In the intervening period, advocacy of TNVR has remained strong particularly, but not exclusively, among local, national, and international animal welfare NGOs, and in developed countries. However, there is some evidence that in countries where freeroaming cats are thought to pose a substantial threat to native species, a reversion to lethal culling, and perhaps even to the complete extermination, of free-roaming cats is being seriously contemplated as a matter of national policy (2,3). Promoting such a policy appears to ignore the potential for effective TNVR activities and fails to account for public sentiment in favor of a more compassionate approach.Ten years following the publication of Robertson's review, when this Special Topic was first conceived, we called on contributors representing a broad range of disciplines from across the globe to submit their latest research investigating various aspects of TNVR. Compiling the resulting articles, three distinct (but also, at times, overlapping) themes emerged: (1) human attitudes and beliefs regarding the management of free-roaming cats, (2) the effectiveness of TNVR as a management tool, and (3) the behaviour and welfare of free-roaming cats.Employing structural equation models to analyze survey results from their case study from Bulwell, England, McDonald, Farnworth and Clements developed a framework "whereby TNR operations can be embedded within community engagement." And successful engagement requires a deep understanding of a range of underlying factors: "the drivers of behavioral intention go far beyond a lack of awareness alone… attitudes, perceptions and knowledge are all significant drivers." Wolf and Schaffner examine some of these same drivers through the lens of "our evolving ethics." Focusing on an aspect of the issue that Robertson left largely untouched, the authors situate the current trend toward TNVR as a preferred management scheme within the larger sociocultural context, specifically the "profound shift away from an anthropocentric utilitarian ethical framework toward a zoocentric virtue-based ethical framework."In one of three articles from researchers in Australia, where the government has publicly "declared war" on feral cats (4), Riley provides a historical perspective on the "changing legal status of cats… from friend of the settlers, to enemy of the rabbit, and now a threat to biodiversity and biosecurity risk." Although TNVR is "unlikely to provide a complete solution to the problem of free-roaming cats in Australia," Riley argues for its inclusion in policymaker's "suite of official measures." Also reporting from Australia, Rand, Fisher, Lamb and Hayward present the results of their survey of Brisbane residents. "After being informed about [TNVR] programs for management of urban stray cats," explain the authors, 79% indicated a preference for TNVR while 18% agreed with the city's current practice of lethal control, with the remaining 3% choosing to "leave the cats alone." In a related article, Rand, Hayward and Tan examined the "perceptions of support and opposition from various stakeholders" among individuals involved with TNVR in Australia through an online questionnaire. Their results highlight the potential conflicts faced by practitioners and "authorities, landowners, neighbors, and people living and working in the area," prompting the authors to conclude that there is a "need for legislative change to facilitate best-practice TN[V]R."The effectiveness of TNVR as a management tool Analyzing 23 years of cat census data and veterinary records for more than 2,500 cats (including 1,691 sterilization surgeries), Kreisler, Cornell and Levy documented a 55% decrease in the population of free-roaming cats in the Key Largo, Florida, community they studied, as well as improved welfare "as measured by increased average age of population and decreased retrovirus prevalence." Natoli, Malandrucco, Minati, Verzichi, Perino, Longo, Pontecorvo and Faini provide an update to an often-cited 2006 article (5) with their examination of 30 years of data to investigate the impact of a series of Italian laws designed to protect free-roaming cats, the first of which was implemented in 1991. Since 1988, 1,878 colonies have been registered in Rome alone, 89 (4.7%) of which have been eliminated and another 204 (10.8%) of which are considered stable, as a result of ongoing TNR efforts. Hamilton details the steps involved as Hillsborough County, Florida, adopted three related programs (spay/neuter vouchers; TNVR; and a shelter-based version of TNVR commonly known as return-to-field, or RTF) for reducing the number of cats entering its shelter system and increasing the number leaving alive. Over 12 years, feline intake decreased by 51% and the municipal shelter's live-release rate reached 81.8% in 2017. Spehar and Wolf document the results of six large-scale U.S. shelter-based programs that integrated return-to-field (for "strays" brought to the shelter) and targeted TNVR, finding median reductions of 32% in feline intake and 83% in feline euthanasia. In addition, the authors report that the 72,970 cats enrolled were generally in good health, with only (0.5%) euthanized due to serious health concerns. And, building upon their previous research (6), Boone, Miller, Briggs, Benka, Lawler, Slater, Levy and Zawistowski used stochastic modeling to compare seven scenarios for managing free-roaming cats (e.g., low-and high-intensity removal, episodic culling, and TNR). Their findings highlight the importance of intensity "not only to reduce populations more quickly, but also to minimize the number of preventable deaths that occur over time."The behavior and welfare of free-roaming cats As in Australia, free-roaming cats are an especially contentious issue in New Zealand. Using a newly developed "5-component visual health-related welfare assessment scale," Zito, Walker, Gates and Dale found no statistical differences between the apparent health and welfare of their samples of free-roaming pet cats, managed stray cats, and unmanaged stray cats in Auckland, providing "a starting point for further research that is urgently needed in this area." Bruce, Zito, Gates, Aguilar, Walker, Goldwater and Dale used small video cameras and global positioning system (GPS) technology mounted to break-away collars to document the activities of 37 free-roaming cats in Auckland, New Zealand. The authors report predation among 23 of the cats (62%) with 33% of events resulting is successful prey capture (mostly invertebrates, 46%, and skinks, 7%; no mammals, birds, or amphibians). A total of 326 risk behaviors were observed among cats, mostly cats "venturing onto the road."Robertson's 2008 review (1) concludes with the observation that "the scientific literature on feral cats is increasing and is essential for modifying and improving current control methods." As the articles compiled for this Special Topic illustrate, this body of literature has expanded considerably over the past decade, demonstrating TNVR's value as a tool for managing free-roaming cat populations.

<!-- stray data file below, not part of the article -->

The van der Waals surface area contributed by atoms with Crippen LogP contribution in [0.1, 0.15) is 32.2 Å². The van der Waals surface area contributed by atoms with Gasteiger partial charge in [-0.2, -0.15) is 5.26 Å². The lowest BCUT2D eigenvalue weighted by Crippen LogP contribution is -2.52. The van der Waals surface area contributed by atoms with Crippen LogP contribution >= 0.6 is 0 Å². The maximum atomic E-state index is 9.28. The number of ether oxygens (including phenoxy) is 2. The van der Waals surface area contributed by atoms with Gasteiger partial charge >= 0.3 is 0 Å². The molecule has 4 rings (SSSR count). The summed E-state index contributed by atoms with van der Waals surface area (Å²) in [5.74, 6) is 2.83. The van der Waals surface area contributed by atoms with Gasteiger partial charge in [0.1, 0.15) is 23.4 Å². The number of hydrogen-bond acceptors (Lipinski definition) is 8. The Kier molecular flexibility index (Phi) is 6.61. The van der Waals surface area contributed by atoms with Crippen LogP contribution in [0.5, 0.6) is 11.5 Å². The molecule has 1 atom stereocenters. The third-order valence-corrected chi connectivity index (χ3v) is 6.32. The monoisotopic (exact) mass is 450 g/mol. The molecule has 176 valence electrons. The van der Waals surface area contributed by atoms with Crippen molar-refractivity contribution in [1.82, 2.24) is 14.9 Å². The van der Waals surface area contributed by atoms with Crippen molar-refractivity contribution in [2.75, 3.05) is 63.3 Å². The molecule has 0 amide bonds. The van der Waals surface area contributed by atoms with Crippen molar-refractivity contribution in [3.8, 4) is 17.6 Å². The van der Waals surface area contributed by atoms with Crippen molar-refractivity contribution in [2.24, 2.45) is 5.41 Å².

Keywords: Cats, Feral cats, Community Cats, Trap-neuter-return (TNR), Ethics, conservation, animal sheltering
Received: 15 Sep 2019;
Accepted: 04 Oct 2019.
Copyright: © 2019 Wolf, Wandesforde-Smith, Wolf, Levy, Riley and Farnworth. This is an open-access article distributed under the terms of the Creative Commons Attribution License (CC BY). The use, distribution or reproduction in other forums is permitted, provided the original author(s) and the copyright owner(s) are credited and that the original publication in this journal is cited, in accordance with accepted academic practice. No use, distribution or reproduction is permitted which does not comply with these terms.
* Correspondence: Mr. Peter J. Wolf, Best Friends Animal Society, Kanab, Utah, United States, firstname.lastname@example.org